Do deer make good pets?

Deer may look endearing and adorable, but they have specific needs and requirements that make them unsuitable to be kept as pets. This is because deer have an inherent wildness that they can never completely lose and they require a lot of specialized care. The only people having the expertise and specialized habitat to safely do so seem to be deer farmers, when they decide to treat some of their animals as pets. But why can’t everybody else have themselves a little Bambi?


First of all, deer are naturally skittish animals. They easily become startled and flee in fear if they are not accustomed to people. As such, it is very difficult to tame them, and even if they do become used to being around humans, they will still startle and bolt upon unexpected movements or loud noises. Even then, deer can never truly be domesticated like cats or dogs and will always retain a certain amount of wildness.

Of course, if a fawn has grown among people it will shake off a lot of its natural fears, but never truly lose that innate frightfulness. New neighbors move in, bring in completely new noises – and your tame fawn is jumping the fences in panic.


Besides their temperament, deer also require specialized habitats, and medical care that can be expensive and difficult to provide. They need a place with plenty of space to roam and graze, and a rigorous diet of vegetation such as twigs, bark, leaves, and grass, not the type of food that is typically found in a human household. Sure, you may have fed wild deer some carrots and they’ve enjoyed that, but a healthy deer diet can not consist of supermarket fruits and vegetables alone.


It is also important to remember that deer can be carriers of various illnesses and parasites, so one must make sure to take special precautions when handling them. They could be more prone to diseases than domestic animals, due to their lack of immunity against certain pathogens. This can not only be detrimental to your pet, but to you and your family as well.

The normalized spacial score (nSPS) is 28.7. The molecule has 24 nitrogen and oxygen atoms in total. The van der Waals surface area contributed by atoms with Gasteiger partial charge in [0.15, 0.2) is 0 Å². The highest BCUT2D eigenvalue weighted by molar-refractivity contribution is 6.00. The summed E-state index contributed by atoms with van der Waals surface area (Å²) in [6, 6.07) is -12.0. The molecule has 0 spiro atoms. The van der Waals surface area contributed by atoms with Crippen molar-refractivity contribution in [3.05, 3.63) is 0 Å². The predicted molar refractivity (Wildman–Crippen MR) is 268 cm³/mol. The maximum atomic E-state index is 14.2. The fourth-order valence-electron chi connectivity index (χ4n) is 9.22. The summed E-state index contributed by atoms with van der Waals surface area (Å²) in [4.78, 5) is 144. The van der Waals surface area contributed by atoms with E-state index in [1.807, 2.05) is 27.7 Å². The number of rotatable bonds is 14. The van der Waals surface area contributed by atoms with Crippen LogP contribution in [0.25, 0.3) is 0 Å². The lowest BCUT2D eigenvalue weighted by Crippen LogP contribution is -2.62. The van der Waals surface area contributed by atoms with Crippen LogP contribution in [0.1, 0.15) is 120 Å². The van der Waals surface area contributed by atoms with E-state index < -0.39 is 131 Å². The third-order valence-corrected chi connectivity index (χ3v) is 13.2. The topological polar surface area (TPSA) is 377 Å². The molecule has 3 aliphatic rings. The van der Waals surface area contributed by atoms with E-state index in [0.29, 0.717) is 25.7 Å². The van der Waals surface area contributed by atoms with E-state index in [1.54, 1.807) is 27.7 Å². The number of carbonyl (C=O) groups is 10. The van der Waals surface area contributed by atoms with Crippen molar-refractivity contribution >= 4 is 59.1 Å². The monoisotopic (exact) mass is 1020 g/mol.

The rut

When bucks mature, they become very aggressive around the mating season. This is the time when in nature they fight each other for the right to dominate and reproduce.

Bucks that have no other bucks around can start attacking humans. There have been reports of owners being killed by their previously gentle bucks.


Deer are wild animals, meaning they prefer to live in their natural habitats, such as forests or grasslands, and do not do well when confined to small spaces. They are also social animals and need to interact with others of their own species, which is difficult to provide in captivity.

Their intensive fear and panic could cause them to become aggressive or dangerous.

For all these reasons and more, it is highly recommended that deer not be kept as pets.

Jessica Stone

Jessica is a passionate pet lover and veterinarian with over 15 years of experience. Her blog serves as a reliable source for pet health advice, ranging from preventive care to handling emergencies.